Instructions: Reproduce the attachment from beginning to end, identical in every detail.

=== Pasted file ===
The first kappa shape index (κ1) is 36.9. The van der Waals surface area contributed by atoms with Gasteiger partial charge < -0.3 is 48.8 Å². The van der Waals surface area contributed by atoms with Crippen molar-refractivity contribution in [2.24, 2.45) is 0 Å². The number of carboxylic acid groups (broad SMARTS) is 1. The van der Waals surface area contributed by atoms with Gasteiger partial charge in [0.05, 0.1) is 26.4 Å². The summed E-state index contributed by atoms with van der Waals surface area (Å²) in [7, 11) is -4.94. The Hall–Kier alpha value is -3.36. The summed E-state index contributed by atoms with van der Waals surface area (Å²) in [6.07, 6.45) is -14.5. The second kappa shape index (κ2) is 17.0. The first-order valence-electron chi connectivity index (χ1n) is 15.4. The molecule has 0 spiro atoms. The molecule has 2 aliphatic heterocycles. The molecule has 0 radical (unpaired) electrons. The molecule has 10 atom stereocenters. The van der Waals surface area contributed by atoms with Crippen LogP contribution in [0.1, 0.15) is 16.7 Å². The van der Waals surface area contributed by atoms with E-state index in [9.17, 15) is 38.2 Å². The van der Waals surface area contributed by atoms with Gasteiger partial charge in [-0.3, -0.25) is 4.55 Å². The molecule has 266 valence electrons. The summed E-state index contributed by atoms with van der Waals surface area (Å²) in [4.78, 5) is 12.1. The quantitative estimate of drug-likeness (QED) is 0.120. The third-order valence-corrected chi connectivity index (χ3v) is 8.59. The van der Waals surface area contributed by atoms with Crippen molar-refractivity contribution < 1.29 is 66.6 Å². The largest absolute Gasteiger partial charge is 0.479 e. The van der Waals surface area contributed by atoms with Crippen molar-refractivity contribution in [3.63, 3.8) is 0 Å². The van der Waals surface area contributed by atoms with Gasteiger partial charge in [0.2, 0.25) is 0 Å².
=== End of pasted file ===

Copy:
The first kappa shape index (κ1) is 36.9. The van der Waals surface area contributed by atoms with Gasteiger partial charge < -0.3 is 48.8 Å². The van der Waals surface area contributed by atoms with Crippen molar-refractivity contribution in [2.24, 2.45) is 0 Å². The number of carboxylic acid groups (broad SMARTS) is 1. The van der Waals surface area contributed by atoms with Gasteiger partial charge in [0.05, 0.1) is 26.4 Å². The summed E-state index contributed by atoms with van der Waals surface area (Å²) in [7, 11) is -4.94. The Hall–Kier alpha value is -3.36. The summed E-state index contributed by atoms with van der Waals surface area (Å²) in [6.07, 6.45) is -14.5. The second kappa shape index (κ2) is 17.0. The first-order valence-electron chi connectivity index (χ1n) is 15.4. The molecule has 0 spiro atoms. The molecule has 2 aliphatic heterocycles. The molecule has 0 radical (unpaired) electrons. The molecule has 10 atom stereocenters. The van der Waals surface area contributed by atoms with Crippen LogP contribution in [0.1, 0.15) is 16.7 Å². The van der Waals surface area contributed by atoms with E-state index in [9.17, 15) is 38.2 Å². The van der Waals surface area contributed by atoms with Gasteiger partial charge in [-0.3, -0.25) is 4.55 Å². The molecule has 266 valence electrons. The summed E-state index contributed by atoms with van der Waals surface area (Å²) in [4.78, 5) is 12.1. The quantitative estimate of drug-likeness (QED) is 0.120. The third-order valence-corrected chi connectivity index (χ3v) is 8.59. The van der Waals surface area contributed by atoms with Crippen molar-refractivity contribution < 1.29 is 66.6 Å². The largest absolute Gasteiger partial charge is 0.479 e. The van der Waals surface area contributed by atoms with Crippen molar-refractivity contribution in [3.63, 3.8) is 0 Å². The van der Waals surface area contributed by atoms with Gasteiger partial charge in [0.2, 0.25) is 0 Å².